Smoking and anaesthesia



Does smoking have an impact on anaesthesia?

Smoking not only has harmful effects on general health but can also increase the risk when having anaesthesia and surgery. Smoking is associated with heart disease, peripheral vascular (blood vessel) disease and multiple types of cancer, including lung, throat, and oesophagus (food tube) and bladder cancer. It can also cause emphysema and chronic bronchitis.
ANZCA recognises that tobacco smoking is addictive and can damage both the health of smokers and those passively exposed to tobacco smoke. The College supports all measures to decrease tobacco consumption and involuntary exposure to tobacco smoke including passive smoking.
Nicotine increases the heart rate, heart pumping, blood pressure, and blood vessel narrowing. Some of these adverse effects may improve after 12 to 24 hours of abstinence.
Smokers have an increased production of mucous, which can clog up the airways. They also have increased sensitivity of the airways, which makes the airways more prone to narrowing during anaesthetic. This airway narrowing impedes delivery of oxygen and can be life threatening. This improves one month after smoking is stopped with further improvements up to six months.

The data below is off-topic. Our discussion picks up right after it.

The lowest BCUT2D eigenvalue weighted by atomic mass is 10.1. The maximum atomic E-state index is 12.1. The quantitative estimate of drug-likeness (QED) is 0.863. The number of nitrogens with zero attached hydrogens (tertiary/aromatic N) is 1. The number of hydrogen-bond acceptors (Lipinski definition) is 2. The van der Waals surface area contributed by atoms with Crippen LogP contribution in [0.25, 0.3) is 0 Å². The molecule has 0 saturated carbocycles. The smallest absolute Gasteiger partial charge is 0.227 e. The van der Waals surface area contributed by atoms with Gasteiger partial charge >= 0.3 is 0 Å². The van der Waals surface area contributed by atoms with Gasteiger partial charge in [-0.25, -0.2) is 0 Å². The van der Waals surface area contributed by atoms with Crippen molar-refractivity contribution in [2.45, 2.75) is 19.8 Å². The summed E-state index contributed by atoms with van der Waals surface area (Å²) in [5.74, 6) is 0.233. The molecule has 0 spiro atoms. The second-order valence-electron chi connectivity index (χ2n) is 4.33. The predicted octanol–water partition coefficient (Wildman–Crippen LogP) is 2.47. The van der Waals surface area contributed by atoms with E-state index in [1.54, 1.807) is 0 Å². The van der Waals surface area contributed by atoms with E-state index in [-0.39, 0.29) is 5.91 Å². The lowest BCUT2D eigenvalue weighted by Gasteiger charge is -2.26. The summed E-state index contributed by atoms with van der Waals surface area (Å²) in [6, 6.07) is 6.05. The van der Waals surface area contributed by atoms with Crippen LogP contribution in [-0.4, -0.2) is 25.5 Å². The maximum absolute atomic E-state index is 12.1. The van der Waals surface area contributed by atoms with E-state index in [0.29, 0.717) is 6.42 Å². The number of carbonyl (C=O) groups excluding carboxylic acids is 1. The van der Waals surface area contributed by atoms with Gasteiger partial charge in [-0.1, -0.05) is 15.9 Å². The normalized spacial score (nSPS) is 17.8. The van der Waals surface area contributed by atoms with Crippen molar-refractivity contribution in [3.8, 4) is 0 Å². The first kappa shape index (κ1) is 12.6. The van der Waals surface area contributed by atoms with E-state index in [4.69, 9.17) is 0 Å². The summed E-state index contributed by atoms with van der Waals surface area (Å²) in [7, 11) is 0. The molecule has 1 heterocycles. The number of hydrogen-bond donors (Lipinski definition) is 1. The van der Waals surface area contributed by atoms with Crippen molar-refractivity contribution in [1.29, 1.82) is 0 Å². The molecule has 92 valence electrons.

Smokers have a decreased ability to carry oxygen in the blood, however ceasing smoking for more than 12 hours greatly improves the ability of the blood to carry oxygen.
There is also evidence of increased respiratory complications during and after general anaesthesia in children exposed to environmental tobacco smoke.
Surgical wound complication rates are higher in smokers, particularly following plastic and reconstructive surgery, bone surgery, bowel surgery and microsurgery. Smoking has adverse effects on the blood flow to tissues that may impair wound healing.
Smoking should not be permitted within 12 hours of surgery.

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